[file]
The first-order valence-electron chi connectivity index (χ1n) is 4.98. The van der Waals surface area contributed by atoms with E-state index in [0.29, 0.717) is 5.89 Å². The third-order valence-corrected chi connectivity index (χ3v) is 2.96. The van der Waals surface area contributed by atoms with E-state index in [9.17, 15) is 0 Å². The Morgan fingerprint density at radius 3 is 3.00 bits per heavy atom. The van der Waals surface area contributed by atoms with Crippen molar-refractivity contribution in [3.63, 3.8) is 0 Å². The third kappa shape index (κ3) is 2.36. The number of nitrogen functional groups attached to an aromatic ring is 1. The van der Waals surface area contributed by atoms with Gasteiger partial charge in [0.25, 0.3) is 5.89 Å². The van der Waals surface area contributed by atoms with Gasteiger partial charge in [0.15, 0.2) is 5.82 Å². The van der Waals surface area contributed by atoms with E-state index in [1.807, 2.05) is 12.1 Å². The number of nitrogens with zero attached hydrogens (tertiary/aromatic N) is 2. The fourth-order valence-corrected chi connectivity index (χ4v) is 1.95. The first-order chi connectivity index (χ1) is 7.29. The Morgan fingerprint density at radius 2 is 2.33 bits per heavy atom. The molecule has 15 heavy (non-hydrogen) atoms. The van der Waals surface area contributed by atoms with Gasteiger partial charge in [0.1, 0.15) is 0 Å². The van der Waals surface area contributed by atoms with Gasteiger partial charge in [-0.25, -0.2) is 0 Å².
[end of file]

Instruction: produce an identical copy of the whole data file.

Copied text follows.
The first-order valence-electron chi connectivity index (χ1n) is 4.98. The van der Waals surface area contributed by atoms with E-state index in [0.29, 0.717) is 5.89 Å². The third-order valence-corrected chi connectivity index (χ3v) is 2.96. The van der Waals surface area contributed by atoms with E-state index in [9.17, 15) is 0 Å². The Morgan fingerprint density at radius 3 is 3.00 bits per heavy atom. The van der Waals surface area contributed by atoms with Crippen molar-refractivity contribution in [3.63, 3.8) is 0 Å². The third kappa shape index (κ3) is 2.36. The number of nitrogen functional groups attached to an aromatic ring is 1. The van der Waals surface area contributed by atoms with Gasteiger partial charge in [0.25, 0.3) is 5.89 Å². The van der Waals surface area contributed by atoms with Gasteiger partial charge in [0.15, 0.2) is 5.82 Å². The van der Waals surface area contributed by atoms with E-state index in [1.807, 2.05) is 12.1 Å². The number of nitrogens with zero attached hydrogens (tertiary/aromatic N) is 2. The fourth-order valence-corrected chi connectivity index (χ4v) is 1.95. The first-order chi connectivity index (χ1) is 7.29. The Morgan fingerprint density at radius 2 is 2.33 bits per heavy atom. The molecule has 15 heavy (non-hydrogen) atoms. The van der Waals surface area contributed by atoms with Gasteiger partial charge in [0.1, 0.15) is 0 Å². The van der Waals surface area contributed by atoms with Gasteiger partial charge in [-0.25, -0.2) is 0 Å².